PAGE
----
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Diploma mill webmaster indicted on child-porn charges
The Associated Press
SPOKANE — The webmaster of an Internet diploma mill has been indicted on federal child pornography counts.
More than 10,000 sexually explicit images of children were found in four computers used by the Spokane-based diploma operation, federal prosecutors said in announcing indictment against Kenneth Wade Pearson.
Pearson, 30, served as webmaster for the operation, setting up and maintaining various Web sites selling fraudulent college and high school degrees worldwide, investigators said.
The pornography charges stemmed from an investigation of the Internet diploma mill by federal, state and local law enforcement agencies.
"These child pornography charges are a direct outgrowth of the task force investigation of the diploma mill operation," Assistant U.S. Attorney Stephanie Lister said Tuesday.
Pearson is scheduled to be arraigned Feb. 9 on federal charges of receiving and possessing child pornography.
He's one of eight people charged by federal prosecutors in October with conspiracy to commit wire and mail fraud and money laundering in the diploma operation. None of the others face child-pornography charges.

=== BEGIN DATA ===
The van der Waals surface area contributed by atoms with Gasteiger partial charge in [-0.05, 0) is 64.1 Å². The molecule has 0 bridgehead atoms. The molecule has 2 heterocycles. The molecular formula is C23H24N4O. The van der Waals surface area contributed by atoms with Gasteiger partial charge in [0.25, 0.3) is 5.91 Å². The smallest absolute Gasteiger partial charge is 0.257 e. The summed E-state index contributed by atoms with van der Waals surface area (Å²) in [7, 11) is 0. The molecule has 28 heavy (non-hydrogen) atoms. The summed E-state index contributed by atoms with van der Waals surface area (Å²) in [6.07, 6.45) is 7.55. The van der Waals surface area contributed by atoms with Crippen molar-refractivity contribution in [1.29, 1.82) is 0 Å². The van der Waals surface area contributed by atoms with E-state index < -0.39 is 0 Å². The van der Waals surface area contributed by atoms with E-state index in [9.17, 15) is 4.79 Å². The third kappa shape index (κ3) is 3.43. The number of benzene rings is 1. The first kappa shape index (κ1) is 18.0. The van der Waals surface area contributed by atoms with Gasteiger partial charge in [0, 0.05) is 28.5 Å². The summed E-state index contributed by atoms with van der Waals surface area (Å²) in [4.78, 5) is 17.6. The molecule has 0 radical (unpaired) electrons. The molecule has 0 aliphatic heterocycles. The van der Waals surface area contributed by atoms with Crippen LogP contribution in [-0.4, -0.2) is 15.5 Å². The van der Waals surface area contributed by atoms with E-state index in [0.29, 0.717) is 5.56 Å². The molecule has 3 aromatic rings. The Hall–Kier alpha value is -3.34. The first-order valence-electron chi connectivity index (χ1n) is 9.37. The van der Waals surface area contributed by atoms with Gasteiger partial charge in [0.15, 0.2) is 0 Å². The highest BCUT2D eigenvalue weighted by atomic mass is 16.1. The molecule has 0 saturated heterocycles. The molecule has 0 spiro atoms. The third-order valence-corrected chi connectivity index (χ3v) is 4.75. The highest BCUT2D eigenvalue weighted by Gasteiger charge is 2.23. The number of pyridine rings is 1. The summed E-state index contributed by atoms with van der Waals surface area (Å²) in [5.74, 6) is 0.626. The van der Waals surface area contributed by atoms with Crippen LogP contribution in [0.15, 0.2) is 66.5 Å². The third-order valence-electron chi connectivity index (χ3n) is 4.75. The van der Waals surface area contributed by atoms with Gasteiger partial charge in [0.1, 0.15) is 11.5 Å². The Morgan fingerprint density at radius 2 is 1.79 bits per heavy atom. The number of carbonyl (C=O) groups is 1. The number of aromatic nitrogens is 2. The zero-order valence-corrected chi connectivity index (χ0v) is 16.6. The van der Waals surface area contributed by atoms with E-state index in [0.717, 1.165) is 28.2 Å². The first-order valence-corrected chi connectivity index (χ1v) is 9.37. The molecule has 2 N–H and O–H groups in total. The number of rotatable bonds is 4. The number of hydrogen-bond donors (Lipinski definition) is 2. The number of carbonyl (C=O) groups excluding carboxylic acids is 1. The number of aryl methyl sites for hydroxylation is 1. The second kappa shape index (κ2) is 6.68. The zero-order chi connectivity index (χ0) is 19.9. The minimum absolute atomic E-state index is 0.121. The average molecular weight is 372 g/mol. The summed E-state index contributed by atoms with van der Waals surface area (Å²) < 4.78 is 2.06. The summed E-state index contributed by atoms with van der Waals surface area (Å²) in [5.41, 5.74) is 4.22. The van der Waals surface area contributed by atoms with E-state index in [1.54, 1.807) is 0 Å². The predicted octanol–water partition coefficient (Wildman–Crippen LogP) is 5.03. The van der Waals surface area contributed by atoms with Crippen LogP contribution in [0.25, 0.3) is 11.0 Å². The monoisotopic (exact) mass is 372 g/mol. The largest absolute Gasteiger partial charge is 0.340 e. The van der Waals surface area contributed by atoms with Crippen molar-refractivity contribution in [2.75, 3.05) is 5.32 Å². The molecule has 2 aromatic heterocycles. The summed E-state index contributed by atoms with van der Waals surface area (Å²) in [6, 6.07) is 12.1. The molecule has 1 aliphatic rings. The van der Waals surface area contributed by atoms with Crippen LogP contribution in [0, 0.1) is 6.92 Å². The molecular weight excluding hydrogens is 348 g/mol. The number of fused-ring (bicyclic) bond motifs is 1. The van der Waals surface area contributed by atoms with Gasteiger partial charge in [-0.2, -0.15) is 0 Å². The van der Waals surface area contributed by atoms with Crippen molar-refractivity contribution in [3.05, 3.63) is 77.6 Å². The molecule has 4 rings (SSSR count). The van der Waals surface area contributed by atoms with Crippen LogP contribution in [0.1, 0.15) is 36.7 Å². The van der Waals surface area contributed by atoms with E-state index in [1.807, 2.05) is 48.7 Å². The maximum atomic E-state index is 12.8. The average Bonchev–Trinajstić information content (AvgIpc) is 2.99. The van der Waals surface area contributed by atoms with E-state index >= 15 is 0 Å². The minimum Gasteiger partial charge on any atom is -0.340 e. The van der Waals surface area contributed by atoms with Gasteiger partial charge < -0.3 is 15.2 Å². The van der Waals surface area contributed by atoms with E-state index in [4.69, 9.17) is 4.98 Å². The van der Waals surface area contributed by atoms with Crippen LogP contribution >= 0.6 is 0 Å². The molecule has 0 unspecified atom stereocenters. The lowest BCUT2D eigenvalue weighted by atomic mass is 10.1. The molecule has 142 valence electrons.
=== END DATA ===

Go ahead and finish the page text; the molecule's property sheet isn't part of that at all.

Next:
Investigators allege the operation used more than 300 fictional online colleges and universities.
Half the phony degrees sold by "Saint Regis University," "Robertstown University" and "James Monroe University" went to overseas purchasers, many from Saudi Arabia, investigators said.
The buyers could have used their fraudulent college degrees to apply to legally gain entry into the United States, raising potential terrorism and homeland security issues.
If convicted of receipt of child pornography, Pearson faces a minimum mandatory term of five years in prison. A conviction for possessing child pornography carries a term of as much as 10 years in prison.
Pearson and a local couple, Dixie and Steve Randock, characterized as ringleaders of the diploma scam by federal prosecutors, are among eight defendants scheduled for trial in October in U.S. District Court.
Federal prosecutors allege the operation may have sold as many as 15,000 degrees over six years.
The Randocks also operated the "Official Transcript Verification Center," where their workers would confirm the validity of the degrees to prospective employers who questioned their authenticity in hiring or promoting one of the purchasers.
Customers would pay between $399 and $2,454 to access a Web site and be evaluated for a degree, court documents allege.
A consumer could also access a Web site and take a 125-question test. High school diplomas were awarded to those who answered at least 25 percent of the questions correctly, court documents alleged. Degrees and related documents would then be printed and shipped.
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